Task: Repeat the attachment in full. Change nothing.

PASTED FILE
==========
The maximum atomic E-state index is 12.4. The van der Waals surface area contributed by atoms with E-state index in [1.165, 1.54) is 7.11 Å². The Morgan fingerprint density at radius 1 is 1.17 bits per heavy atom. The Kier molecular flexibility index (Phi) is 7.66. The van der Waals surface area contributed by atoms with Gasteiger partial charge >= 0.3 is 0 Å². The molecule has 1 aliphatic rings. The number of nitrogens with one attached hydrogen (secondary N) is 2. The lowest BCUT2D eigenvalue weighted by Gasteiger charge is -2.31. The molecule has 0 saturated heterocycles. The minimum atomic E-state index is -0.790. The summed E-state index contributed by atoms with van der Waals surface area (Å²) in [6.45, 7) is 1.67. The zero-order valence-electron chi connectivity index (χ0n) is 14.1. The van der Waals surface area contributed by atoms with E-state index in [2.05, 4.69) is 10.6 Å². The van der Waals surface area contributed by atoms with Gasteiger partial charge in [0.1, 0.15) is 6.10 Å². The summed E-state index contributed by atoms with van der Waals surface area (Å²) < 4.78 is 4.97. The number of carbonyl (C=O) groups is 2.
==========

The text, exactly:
The maximum atomic E-state index is 12.4. The van der Waals surface area contributed by atoms with E-state index in [1.165, 1.54) is 7.11 Å². The Morgan fingerprint density at radius 1 is 1.17 bits per heavy atom. The Kier molecular flexibility index (Phi) is 7.66. The van der Waals surface area contributed by atoms with Gasteiger partial charge >= 0.3 is 0 Å². The molecule has 1 aliphatic rings. The number of nitrogens with one attached hydrogen (secondary N) is 2. The lowest BCUT2D eigenvalue weighted by Gasteiger charge is -2.31. The molecule has 0 saturated heterocycles. The minimum atomic E-state index is -0.790. The summed E-state index contributed by atoms with van der Waals surface area (Å²) in [6.45, 7) is 1.67. The zero-order valence-electron chi connectivity index (χ0n) is 14.1. The van der Waals surface area contributed by atoms with E-state index in [2.05, 4.69) is 10.6 Å². The van der Waals surface area contributed by atoms with Gasteiger partial charge in [0.1, 0.15) is 6.10 Å². The summed E-state index contributed by atoms with van der Waals surface area (Å²) < 4.78 is 4.97. The number of carbonyl (C=O) groups is 2.